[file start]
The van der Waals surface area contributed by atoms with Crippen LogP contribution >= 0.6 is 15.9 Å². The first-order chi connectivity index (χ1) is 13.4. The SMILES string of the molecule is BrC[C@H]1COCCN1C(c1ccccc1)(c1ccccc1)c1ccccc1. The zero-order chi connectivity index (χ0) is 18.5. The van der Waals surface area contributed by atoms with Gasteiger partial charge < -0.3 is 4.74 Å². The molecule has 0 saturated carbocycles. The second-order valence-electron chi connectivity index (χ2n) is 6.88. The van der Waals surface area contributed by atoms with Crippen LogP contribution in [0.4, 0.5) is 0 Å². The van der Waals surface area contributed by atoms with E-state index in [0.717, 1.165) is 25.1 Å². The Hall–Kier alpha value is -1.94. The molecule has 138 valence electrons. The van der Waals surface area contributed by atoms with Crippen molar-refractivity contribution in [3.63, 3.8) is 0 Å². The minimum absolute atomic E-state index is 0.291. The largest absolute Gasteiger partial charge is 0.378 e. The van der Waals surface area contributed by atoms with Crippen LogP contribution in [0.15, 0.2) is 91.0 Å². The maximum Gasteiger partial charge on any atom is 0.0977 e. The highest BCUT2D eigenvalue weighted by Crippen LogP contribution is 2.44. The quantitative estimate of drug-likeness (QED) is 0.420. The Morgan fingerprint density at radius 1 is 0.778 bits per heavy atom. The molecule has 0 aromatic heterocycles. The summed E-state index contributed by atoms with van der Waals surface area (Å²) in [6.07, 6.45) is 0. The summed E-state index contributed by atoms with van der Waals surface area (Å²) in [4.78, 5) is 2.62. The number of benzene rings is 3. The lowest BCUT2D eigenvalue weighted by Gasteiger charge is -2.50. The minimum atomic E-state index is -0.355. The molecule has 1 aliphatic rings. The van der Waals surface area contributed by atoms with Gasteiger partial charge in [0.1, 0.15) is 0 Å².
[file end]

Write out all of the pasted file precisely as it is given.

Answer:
The van der Waals surface area contributed by atoms with Crippen LogP contribution >= 0.6 is 15.9 Å². The first-order chi connectivity index (χ1) is 13.4. The SMILES string of the molecule is BrC[C@H]1COCCN1C(c1ccccc1)(c1ccccc1)c1ccccc1. The zero-order chi connectivity index (χ0) is 18.5. The van der Waals surface area contributed by atoms with Gasteiger partial charge < -0.3 is 4.74 Å². The molecule has 0 saturated carbocycles. The second-order valence-electron chi connectivity index (χ2n) is 6.88. The van der Waals surface area contributed by atoms with Crippen LogP contribution in [0.4, 0.5) is 0 Å². The van der Waals surface area contributed by atoms with E-state index in [0.717, 1.165) is 25.1 Å². The Hall–Kier alpha value is -1.94. The molecule has 138 valence electrons. The van der Waals surface area contributed by atoms with Crippen molar-refractivity contribution in [3.63, 3.8) is 0 Å². The minimum absolute atomic E-state index is 0.291. The largest absolute Gasteiger partial charge is 0.378 e. The van der Waals surface area contributed by atoms with Crippen LogP contribution in [0.15, 0.2) is 91.0 Å². The maximum Gasteiger partial charge on any atom is 0.0977 e. The highest BCUT2D eigenvalue weighted by Crippen LogP contribution is 2.44. The quantitative estimate of drug-likeness (QED) is 0.420. The Morgan fingerprint density at radius 1 is 0.778 bits per heavy atom. The molecule has 0 aromatic heterocycles. The summed E-state index contributed by atoms with van der Waals surface area (Å²) in [6.07, 6.45) is 0. The summed E-state index contributed by atoms with van der Waals surface area (Å²) in [4.78, 5) is 2.62. The number of benzene rings is 3. The lowest BCUT2D eigenvalue weighted by Gasteiger charge is -2.50. The minimum atomic E-state index is -0.355. The molecule has 1 aliphatic rings. The van der Waals surface area contributed by atoms with Gasteiger partial charge in [0.1, 0.15) is 0 Å².